Specialist takes over NFU North East role

An experienced farming specialist, born and bred on a farm in East Yorkshire, has been appointed the new regional director for the NFU in the North East

Richard Pearson
Richard Pearson

An experienced farming specialist, born and bred on a farm in East Yorkshire, has been appointed the new regional director for the NFU in the North East.

Richard Pearson joins the organisation after a varied career in agriculture that has taken him all around the country, working for companies of varying sizes in the arable, horticulture and allied industry sectors.

After graduating from Harper Adams University in 1992, Mr Pearson began his career as a grain trader for Allied Grain in East Anglia, which is now part of Frontier Agriculture.

He moved from there into the horticulture sector, working as commercial manager for a vegetable producer in Suffolk before joining an import/export company, where he gained first-hand experience of working with major retail customers.

Moving back to Yorkshire in 2000, Mr Pearson set up his own small agricultural machinery business, catering for the organic sector, before joining another new business developing environmentally-friendly weed control technologies.

With that venture moving increasingly into the amenity market, Mr Pearson was keen to move back to mainstream agriculture.

He takes over at the NFU regional office from Barney Kay, who left his post to join Northern Irish poultry producers Moy Park.

Mr Pearson, who lives in Malton with his wife Polly and three children Kate, Annie and Tom, said: “I am delighted to take up my new role with the NFU in a region as diverse as the North East.

“Farming really is a passion for me and I am looking forward to working with our 6,000 members across Yorkshire, Durham and Northumberland.

“Obviously I come very much from a commercial background, but I hope that will enable me to bring something new to the role, as I find out more about the specific challenges and opportunities facing farmers across the patch.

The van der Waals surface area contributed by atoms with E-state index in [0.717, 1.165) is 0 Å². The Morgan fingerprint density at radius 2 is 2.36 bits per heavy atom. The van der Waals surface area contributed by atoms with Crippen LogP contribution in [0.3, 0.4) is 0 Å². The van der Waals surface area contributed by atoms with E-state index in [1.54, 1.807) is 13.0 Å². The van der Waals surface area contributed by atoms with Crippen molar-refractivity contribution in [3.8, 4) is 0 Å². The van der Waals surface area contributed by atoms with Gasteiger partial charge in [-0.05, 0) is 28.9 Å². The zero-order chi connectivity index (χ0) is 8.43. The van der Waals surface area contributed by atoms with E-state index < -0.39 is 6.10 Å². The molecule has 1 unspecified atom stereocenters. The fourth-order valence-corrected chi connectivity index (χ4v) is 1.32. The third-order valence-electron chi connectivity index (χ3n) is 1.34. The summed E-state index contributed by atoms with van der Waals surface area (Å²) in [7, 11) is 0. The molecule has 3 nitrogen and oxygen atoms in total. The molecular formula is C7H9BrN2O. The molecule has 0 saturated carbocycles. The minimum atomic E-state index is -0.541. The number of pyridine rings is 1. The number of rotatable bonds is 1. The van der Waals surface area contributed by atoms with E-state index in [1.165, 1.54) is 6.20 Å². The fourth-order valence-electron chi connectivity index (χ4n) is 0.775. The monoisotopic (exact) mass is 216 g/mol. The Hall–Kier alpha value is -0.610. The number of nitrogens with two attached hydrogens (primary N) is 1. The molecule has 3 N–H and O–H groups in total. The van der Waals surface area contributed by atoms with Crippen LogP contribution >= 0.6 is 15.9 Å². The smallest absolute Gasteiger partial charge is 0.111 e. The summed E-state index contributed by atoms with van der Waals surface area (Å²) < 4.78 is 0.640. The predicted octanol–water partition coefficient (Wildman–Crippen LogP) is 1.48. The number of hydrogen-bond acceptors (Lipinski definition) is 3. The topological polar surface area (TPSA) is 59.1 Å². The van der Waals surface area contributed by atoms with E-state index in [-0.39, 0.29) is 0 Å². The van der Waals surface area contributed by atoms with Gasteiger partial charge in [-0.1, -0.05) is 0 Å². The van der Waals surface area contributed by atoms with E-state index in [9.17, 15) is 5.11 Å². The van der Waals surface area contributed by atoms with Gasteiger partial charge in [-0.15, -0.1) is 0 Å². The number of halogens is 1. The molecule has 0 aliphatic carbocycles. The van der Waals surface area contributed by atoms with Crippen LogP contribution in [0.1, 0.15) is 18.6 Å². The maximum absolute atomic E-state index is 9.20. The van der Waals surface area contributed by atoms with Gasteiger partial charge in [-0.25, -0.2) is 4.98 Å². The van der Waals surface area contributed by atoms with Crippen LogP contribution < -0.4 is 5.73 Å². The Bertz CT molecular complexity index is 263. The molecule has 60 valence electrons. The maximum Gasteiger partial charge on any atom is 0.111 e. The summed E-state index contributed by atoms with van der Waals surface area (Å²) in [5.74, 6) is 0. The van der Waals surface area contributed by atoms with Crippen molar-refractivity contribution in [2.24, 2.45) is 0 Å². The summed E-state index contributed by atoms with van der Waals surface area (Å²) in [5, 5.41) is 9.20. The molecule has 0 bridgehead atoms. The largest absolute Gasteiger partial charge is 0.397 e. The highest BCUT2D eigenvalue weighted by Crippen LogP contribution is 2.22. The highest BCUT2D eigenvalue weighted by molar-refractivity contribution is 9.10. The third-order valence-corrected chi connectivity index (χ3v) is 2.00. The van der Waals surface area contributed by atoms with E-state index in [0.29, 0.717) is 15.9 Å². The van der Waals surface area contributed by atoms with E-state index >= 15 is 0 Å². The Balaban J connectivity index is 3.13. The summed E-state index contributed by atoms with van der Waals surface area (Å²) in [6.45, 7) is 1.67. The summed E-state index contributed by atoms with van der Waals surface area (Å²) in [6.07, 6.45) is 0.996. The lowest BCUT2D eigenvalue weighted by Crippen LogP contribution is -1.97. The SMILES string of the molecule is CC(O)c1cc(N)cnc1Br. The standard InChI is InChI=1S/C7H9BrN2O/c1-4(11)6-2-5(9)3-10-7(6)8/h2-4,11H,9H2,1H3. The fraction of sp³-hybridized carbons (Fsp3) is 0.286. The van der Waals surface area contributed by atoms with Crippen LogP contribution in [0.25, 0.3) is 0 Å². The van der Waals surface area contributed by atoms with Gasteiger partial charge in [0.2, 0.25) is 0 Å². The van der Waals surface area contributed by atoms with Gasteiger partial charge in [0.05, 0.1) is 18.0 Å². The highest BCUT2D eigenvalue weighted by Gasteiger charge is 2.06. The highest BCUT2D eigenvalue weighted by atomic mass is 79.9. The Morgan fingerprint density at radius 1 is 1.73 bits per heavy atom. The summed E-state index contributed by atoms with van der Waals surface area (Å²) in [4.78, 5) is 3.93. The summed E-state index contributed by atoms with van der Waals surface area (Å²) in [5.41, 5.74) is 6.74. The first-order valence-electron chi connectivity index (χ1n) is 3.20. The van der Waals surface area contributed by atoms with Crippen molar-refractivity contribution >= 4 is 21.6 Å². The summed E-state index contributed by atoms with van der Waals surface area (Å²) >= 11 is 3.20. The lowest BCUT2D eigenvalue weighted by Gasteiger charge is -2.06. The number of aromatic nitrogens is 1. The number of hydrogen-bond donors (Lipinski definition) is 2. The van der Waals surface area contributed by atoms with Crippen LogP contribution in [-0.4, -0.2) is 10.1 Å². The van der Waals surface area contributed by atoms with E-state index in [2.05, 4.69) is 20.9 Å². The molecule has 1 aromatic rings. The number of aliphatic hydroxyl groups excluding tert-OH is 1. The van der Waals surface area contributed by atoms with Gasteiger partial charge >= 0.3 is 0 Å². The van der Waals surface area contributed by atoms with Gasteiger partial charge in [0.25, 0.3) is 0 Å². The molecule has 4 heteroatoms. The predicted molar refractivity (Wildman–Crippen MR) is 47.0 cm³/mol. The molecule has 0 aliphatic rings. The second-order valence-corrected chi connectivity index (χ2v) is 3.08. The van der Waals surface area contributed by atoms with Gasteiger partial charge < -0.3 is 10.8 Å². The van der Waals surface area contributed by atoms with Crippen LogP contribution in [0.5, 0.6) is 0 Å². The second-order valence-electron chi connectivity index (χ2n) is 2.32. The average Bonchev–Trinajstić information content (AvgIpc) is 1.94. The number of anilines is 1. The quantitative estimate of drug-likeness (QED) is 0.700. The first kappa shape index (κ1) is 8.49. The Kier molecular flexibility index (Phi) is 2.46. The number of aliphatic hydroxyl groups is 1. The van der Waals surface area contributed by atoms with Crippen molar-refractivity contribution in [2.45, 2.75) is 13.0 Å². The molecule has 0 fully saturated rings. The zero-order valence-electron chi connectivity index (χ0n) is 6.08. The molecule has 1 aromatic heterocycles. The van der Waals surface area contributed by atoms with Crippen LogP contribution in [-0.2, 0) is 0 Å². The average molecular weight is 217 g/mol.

“Key initial priorities include the implementation of the latest round of CAP reform and looking at how we can develop our ability to cope with the extreme weather patterns that are increasingly affecting the region.

“However, to begin with, I will be concentrating on meeting as many members as possible and getting a real feel for their needs, aspirations and views on how the NFU can best support their business development.”

The NFU’s mission is to support British farming, providing professional representation and services to its farmer and grower members.

It has 55,000 members across England and Wales, 83,000 of which have farm holdings greater than 50 acres of land.

The NFU recently produced a Back British Farming charter, which has gained the support of numerous North East farmers.

Launched in August after statistics showed the UK produces just 62% of its own food, the charter calls on the public, politicians, retailers and the food industry to pull together and help Britain produce, source and consume more home-produced food.


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